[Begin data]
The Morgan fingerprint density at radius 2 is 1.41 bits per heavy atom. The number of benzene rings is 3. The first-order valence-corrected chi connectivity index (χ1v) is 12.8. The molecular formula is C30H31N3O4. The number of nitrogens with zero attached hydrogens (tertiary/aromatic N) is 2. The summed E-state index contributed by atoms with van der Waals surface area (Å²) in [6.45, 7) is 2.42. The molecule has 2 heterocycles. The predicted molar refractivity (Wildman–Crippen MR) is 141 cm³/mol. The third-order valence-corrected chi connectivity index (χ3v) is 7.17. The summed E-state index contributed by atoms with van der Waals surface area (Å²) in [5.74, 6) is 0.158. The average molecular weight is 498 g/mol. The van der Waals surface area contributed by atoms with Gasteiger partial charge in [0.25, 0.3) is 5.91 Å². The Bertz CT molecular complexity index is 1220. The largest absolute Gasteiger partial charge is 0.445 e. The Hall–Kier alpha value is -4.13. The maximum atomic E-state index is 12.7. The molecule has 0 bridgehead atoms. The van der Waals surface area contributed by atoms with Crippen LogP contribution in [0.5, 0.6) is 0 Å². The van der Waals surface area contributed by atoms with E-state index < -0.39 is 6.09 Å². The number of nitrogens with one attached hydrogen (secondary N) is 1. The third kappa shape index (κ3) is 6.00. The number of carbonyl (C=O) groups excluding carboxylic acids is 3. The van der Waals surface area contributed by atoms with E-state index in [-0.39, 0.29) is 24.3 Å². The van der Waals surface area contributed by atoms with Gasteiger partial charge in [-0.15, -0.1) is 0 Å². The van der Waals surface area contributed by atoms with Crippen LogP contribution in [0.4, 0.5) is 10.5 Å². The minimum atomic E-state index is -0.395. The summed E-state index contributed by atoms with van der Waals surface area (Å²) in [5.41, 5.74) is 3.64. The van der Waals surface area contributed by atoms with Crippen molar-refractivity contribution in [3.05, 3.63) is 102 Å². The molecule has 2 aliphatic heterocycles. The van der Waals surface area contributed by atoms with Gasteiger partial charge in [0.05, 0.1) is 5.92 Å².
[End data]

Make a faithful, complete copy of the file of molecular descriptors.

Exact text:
The Morgan fingerprint density at radius 2 is 1.41 bits per heavy atom. The number of benzene rings is 3. The first-order valence-corrected chi connectivity index (χ1v) is 12.8. The molecular formula is C30H31N3O4. The number of nitrogens with zero attached hydrogens (tertiary/aromatic N) is 2. The summed E-state index contributed by atoms with van der Waals surface area (Å²) in [6.45, 7) is 2.42. The molecule has 2 heterocycles. The predicted molar refractivity (Wildman–Crippen MR) is 141 cm³/mol. The third-order valence-corrected chi connectivity index (χ3v) is 7.17. The summed E-state index contributed by atoms with van der Waals surface area (Å²) in [5.74, 6) is 0.158. The average molecular weight is 498 g/mol. The van der Waals surface area contributed by atoms with Gasteiger partial charge in [0.25, 0.3) is 5.91 Å². The Bertz CT molecular complexity index is 1220. The largest absolute Gasteiger partial charge is 0.445 e. The Hall–Kier alpha value is -4.13. The maximum atomic E-state index is 12.7. The molecule has 0 bridgehead atoms. The van der Waals surface area contributed by atoms with Crippen LogP contribution in [0.5, 0.6) is 0 Å². The van der Waals surface area contributed by atoms with E-state index < -0.39 is 6.09 Å². The number of nitrogens with one attached hydrogen (secondary N) is 1. The third kappa shape index (κ3) is 6.00. The number of carbonyl (C=O) groups excluding carboxylic acids is 3. The van der Waals surface area contributed by atoms with E-state index in [-0.39, 0.29) is 24.3 Å². The van der Waals surface area contributed by atoms with Gasteiger partial charge in [-0.15, -0.1) is 0 Å². The van der Waals surface area contributed by atoms with Crippen LogP contribution in [0.4, 0.5) is 10.5 Å². The minimum atomic E-state index is -0.395. The summed E-state index contributed by atoms with van der Waals surface area (Å²) in [5.41, 5.74) is 3.64. The van der Waals surface area contributed by atoms with Crippen molar-refractivity contribution in [3.05, 3.63) is 102 Å². The molecule has 2 aliphatic heterocycles. The van der Waals surface area contributed by atoms with Gasteiger partial charge in [0.05, 0.1) is 5.92 Å².